BRUU members range across the socio-economic spectrum, but we all care about the challenge of creating an adequate supply of affordable housing in Manassas, Manassas Park, and Prince William County.

Housing is a complex issue.  There is no silver bullet, no single solutions that would solve the problem if only social justice warriors would mobilize enough public pressure for elected officials to take action.  Getting enough affordable housing in our community, and in the right places, will be a marathon and not a short sprint.

Starting in 2022, a group of BRUUers began meeting once a month to learn about the many existing Federal/state agencies and programs that deal with housing.  (Interested? Contact us at

We accepted Prince William County’s definition of affordable housing (“housing that costs 30% of the household’s annual gross income or less”) and chose to focus on the challenge for those earning 80% or less of Area Median Income (AMI).

We decoded acronyms such as LIHTC and started to understand which programs address which problems.  In particular, we focused on what can be done at the local level to expand the supply of affordable housing units, and where our advocacy could make a difference.

Within Manassas and Manassas Park, BRUU’s affordable housing advocates are meeting directly with developers, key officials, and elected leaders.  Much of BRUU’s social justice work regarding affordable housing in Prince William County is channeled through Virginians Organized for Interfaith Community Engagement (VOICE).

It’s easier to recommend different solutions after clarifying the problem. Simply scattering new affordable housing units anywhere, far from affordable transportation, would be poor planning.  As noted in Prince William County’s long-range 2040 Comprehensive Plan’s Housing Chapter:
It is generally recommended that the combined cost of housing and commuting should not exceed 42% of a households’ gross income. On average, transportation is the second largest household expenditure after housing, and transportation costs are directly impacted by the location of housing, specifically proximity to employment, schools, and other essential service destinations.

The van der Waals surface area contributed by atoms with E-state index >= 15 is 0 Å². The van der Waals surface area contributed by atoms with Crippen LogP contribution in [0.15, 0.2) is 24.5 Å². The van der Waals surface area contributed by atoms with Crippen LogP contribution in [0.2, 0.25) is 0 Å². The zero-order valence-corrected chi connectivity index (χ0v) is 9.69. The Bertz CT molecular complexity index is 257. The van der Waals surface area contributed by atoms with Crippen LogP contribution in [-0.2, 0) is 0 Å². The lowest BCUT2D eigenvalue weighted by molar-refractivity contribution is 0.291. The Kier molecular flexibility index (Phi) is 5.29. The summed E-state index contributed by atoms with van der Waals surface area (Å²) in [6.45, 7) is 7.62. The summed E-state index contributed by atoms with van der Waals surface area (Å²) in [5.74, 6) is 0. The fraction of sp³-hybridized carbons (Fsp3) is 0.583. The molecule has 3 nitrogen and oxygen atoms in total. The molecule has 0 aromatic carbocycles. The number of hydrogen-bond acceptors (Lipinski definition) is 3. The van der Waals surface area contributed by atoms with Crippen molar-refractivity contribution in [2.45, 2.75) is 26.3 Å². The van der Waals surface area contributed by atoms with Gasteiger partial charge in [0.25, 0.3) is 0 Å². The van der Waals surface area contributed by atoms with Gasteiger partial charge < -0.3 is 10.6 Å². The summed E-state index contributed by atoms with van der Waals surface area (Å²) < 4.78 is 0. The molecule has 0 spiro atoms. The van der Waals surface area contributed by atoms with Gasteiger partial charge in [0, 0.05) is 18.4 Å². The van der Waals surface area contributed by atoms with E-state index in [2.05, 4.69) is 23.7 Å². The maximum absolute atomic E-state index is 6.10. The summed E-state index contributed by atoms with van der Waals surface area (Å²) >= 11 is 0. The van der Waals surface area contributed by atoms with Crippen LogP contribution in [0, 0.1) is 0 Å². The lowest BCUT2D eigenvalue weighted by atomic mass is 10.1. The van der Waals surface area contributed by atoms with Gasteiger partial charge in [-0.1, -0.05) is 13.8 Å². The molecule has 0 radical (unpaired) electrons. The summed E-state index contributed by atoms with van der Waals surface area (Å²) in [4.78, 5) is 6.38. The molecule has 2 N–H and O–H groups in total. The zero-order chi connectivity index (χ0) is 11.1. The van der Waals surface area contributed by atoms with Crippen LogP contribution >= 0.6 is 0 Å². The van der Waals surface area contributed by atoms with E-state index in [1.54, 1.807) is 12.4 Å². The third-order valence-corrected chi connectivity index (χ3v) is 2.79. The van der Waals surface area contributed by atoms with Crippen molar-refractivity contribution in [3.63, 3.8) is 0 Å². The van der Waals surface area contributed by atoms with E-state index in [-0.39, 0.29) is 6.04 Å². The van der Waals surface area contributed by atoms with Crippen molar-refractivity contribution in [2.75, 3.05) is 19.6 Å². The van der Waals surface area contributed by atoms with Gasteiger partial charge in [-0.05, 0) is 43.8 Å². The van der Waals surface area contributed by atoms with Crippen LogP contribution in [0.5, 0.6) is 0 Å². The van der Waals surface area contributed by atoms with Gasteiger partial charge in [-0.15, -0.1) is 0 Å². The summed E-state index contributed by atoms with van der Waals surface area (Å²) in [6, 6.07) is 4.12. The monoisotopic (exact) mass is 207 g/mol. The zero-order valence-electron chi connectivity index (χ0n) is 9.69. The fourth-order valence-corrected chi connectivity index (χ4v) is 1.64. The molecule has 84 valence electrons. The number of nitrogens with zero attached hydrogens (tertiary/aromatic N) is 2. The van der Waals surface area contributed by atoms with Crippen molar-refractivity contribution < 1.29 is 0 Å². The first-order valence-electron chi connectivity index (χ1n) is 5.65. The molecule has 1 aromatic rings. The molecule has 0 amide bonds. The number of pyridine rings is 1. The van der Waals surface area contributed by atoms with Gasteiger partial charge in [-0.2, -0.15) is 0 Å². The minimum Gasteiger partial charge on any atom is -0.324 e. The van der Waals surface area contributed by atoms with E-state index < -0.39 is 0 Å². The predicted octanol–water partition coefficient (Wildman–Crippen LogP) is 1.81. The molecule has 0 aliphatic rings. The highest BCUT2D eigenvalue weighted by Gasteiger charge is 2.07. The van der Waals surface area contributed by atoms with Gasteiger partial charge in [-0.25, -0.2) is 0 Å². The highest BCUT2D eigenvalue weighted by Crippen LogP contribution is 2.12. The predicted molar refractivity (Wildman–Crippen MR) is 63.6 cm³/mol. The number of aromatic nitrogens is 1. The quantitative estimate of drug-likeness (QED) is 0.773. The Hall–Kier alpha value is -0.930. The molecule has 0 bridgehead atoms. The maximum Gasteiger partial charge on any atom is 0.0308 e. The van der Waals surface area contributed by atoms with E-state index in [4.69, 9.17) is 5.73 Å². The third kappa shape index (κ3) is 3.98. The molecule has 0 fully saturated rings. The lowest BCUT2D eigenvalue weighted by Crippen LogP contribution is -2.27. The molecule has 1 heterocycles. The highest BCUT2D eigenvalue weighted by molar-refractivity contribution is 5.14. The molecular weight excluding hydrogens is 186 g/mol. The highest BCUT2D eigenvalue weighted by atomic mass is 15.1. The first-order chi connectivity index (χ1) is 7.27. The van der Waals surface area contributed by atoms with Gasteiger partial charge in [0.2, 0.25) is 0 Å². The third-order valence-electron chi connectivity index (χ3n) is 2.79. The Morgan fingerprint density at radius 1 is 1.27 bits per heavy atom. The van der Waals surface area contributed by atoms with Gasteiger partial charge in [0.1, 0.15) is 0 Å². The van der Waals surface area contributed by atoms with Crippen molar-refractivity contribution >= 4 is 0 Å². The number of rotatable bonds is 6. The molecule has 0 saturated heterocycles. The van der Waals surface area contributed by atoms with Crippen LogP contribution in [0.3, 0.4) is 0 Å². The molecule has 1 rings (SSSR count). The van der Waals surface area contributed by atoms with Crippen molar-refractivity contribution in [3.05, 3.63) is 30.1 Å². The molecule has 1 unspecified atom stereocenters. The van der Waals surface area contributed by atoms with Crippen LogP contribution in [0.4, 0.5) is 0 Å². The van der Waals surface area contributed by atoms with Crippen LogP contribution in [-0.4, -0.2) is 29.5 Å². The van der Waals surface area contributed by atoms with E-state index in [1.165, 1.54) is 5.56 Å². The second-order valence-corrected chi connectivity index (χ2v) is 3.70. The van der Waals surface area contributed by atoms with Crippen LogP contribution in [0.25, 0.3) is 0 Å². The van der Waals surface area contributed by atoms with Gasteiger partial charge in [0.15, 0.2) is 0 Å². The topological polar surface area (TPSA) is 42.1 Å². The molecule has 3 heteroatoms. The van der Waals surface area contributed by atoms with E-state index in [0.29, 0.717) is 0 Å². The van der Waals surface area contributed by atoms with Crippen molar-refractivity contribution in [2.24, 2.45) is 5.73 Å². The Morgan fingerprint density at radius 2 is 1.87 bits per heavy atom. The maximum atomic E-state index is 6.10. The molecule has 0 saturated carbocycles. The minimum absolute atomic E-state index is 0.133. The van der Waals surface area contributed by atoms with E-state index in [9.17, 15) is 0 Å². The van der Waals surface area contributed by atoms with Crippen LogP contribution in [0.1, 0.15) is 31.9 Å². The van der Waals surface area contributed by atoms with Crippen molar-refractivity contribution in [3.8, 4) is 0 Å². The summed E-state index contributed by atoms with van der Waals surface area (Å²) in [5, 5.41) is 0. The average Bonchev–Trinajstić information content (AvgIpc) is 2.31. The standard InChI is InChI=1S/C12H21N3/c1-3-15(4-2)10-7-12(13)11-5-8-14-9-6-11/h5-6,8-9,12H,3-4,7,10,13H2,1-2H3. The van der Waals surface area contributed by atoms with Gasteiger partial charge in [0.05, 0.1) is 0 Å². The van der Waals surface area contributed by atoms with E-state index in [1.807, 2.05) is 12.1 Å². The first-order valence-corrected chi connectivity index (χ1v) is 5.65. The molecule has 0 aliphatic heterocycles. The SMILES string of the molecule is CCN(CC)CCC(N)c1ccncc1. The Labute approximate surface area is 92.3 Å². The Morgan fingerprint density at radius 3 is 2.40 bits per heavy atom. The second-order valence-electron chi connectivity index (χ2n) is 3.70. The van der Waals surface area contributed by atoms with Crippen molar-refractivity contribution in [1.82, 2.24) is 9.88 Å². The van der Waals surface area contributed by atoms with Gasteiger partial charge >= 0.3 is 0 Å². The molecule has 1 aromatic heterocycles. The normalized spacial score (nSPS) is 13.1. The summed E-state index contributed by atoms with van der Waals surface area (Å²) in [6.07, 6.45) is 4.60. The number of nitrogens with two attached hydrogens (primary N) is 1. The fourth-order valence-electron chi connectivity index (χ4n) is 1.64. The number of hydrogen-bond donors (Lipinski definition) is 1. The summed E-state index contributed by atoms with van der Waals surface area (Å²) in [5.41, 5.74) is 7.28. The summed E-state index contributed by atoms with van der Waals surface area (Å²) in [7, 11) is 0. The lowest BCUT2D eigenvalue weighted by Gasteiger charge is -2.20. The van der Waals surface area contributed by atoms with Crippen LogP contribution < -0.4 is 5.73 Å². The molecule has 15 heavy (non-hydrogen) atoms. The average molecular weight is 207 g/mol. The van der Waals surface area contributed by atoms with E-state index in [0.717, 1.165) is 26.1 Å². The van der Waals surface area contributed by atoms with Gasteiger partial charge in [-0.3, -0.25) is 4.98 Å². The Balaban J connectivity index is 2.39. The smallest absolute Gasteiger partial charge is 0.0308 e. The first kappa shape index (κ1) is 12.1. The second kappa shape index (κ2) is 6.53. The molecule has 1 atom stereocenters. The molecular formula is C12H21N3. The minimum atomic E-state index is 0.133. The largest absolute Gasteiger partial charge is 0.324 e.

One of our initial successes in 2022 was getting the problem quantified in Prince William County’s 2040 Housing Chapter:

One challenge in dealing with affordable housing is the complexity of the government programs and the need to decode bureaucratic jargon.  We finally figured out the number of units financed by the Low Income Housing Tax Credit (LIHTC) program in Manassas and Manassas Park, and when those units might be converted to market-rate housing:
22 units at Manassas Arms (financed via LIHTC in 1997, could be converted to market-rate rents in 2027)
82 units at South Main Commons (financed via LIHTC in 2000, could be converted to market-rate rents in 2030)
36 units at Signal Hill Apartments (financed via LIHTC in 2003, could be converted to market-rate rents in 2033)
148 units at Park Place (financed via LIHTC in 2004, could be converted to market-rate rents in 2034)
59 units at Oaks of Wellington (financed via LIHTC in 2005, could be converted to market-rate rents in 2035)
282 units at Brentwood (financed via LIHTC in 2009, could be converted to market-rate rents in 2039)
79 units at Quarry Station Seniors (financed via LIHTC in 2002, refinanced in 2023 to rehabilitate, could be converted to market-rate rents in 2053)
Source: NOVOGRADAC, LIHTC Mapping Tool



Prnce William County has identified a range of affordable housing needs, and various programs to address them: